May 10, drought and dust storms in the U. S. mid-West are destroying winter wheat. Longshoremen and other dock laborers began strikes on the U. S. Pacific and Atlantic coasts, marked by violence and fatalities. A general strike of union workers started on July 16, in San Francisco, but quickly fizzled; the dock strikes practically ended by arbitration on July 29. May 29, The Treaty of Relations between the United States of America and the Republic of Cuba was signed, abrogating the Treaty of Relations concluded between the United States and Cuba on May 22, 1903. It was ratified May 31, by the U. S. Senate and was put into force on June 9. May 31, The U. S. Grand Fleet of 81 warships

and 35.000 officers and men entered New York Harbor for the first time in four years.

June 14, Germany proclaimed a transfer moratorium, and suspended cash payments on her foreign debts.

June 15, The U. S. Senate ratified the Geneva

(June 17, 1925) convention for the supervision of international trade in arms, ammunition and implements of war, including aircraft and airships.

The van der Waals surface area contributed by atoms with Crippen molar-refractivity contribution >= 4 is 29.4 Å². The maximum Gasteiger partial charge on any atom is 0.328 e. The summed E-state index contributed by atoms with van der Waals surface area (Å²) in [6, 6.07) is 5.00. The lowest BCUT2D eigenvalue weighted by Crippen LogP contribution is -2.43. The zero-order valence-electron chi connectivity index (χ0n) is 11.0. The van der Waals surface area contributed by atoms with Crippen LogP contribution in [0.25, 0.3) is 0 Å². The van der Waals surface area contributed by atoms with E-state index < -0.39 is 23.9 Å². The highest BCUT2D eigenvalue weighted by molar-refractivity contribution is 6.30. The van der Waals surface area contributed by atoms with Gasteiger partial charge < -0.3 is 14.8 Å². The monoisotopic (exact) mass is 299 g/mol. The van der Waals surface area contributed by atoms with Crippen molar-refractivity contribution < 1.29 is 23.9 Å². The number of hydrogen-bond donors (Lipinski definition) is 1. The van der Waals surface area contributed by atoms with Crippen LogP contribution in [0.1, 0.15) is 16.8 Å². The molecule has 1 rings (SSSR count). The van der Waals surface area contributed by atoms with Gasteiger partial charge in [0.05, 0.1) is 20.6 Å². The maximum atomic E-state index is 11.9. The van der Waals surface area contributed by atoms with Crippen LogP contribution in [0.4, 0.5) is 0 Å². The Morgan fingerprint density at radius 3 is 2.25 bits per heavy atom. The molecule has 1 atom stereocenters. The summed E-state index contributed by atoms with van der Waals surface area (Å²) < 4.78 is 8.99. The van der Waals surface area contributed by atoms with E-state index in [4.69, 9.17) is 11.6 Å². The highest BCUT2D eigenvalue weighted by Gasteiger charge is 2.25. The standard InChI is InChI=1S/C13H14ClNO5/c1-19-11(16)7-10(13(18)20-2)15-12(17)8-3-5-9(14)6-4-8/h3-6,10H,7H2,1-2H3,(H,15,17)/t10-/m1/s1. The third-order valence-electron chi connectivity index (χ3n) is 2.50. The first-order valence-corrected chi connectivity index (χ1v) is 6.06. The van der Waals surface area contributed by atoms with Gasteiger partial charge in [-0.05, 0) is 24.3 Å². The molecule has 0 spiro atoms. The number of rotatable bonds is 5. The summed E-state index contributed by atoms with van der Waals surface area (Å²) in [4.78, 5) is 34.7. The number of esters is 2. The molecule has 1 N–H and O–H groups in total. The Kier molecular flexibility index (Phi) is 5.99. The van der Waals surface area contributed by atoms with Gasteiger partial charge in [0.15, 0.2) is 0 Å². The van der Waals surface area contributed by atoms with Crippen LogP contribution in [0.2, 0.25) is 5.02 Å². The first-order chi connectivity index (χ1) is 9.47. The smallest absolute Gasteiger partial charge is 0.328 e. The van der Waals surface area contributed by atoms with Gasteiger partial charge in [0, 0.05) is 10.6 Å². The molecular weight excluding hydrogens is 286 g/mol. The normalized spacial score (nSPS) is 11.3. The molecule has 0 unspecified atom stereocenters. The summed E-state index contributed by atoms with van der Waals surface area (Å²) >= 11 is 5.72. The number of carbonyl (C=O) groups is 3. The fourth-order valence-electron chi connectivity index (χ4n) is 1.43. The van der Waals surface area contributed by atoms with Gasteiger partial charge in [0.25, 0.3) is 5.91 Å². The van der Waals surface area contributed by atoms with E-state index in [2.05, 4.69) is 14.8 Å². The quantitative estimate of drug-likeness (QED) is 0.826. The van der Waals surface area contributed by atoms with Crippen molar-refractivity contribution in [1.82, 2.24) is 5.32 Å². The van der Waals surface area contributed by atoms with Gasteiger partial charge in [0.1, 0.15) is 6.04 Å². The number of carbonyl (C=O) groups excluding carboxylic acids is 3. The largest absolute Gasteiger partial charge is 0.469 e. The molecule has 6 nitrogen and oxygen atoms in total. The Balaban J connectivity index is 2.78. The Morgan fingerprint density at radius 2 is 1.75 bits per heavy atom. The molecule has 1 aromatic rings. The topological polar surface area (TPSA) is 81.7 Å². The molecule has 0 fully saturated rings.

June 28, The U. S. Treasury banned silver exports. June 30, In Germany, a plot by Nazi leaders and Storm Troop commanders to overthrow the regime of Chancellor Adolf Hitler was discovered. There were many arrests, executions and suicides. Ex-Chancellor Gen. Kurt van Schleicher, 51, was shot to death resisting arrest. His wife also was killed.

July 1, President Roosevelt went on board the U. S. cruiser Houston, off Annapolis, Md., and started for Hampton Roads, and Hawaii; landed in Portland, Oregon, on August 3; and then started back East through the drought afflicted plains states. July 17. Strike of Minneapolis truck drivers; ended Aug. 21.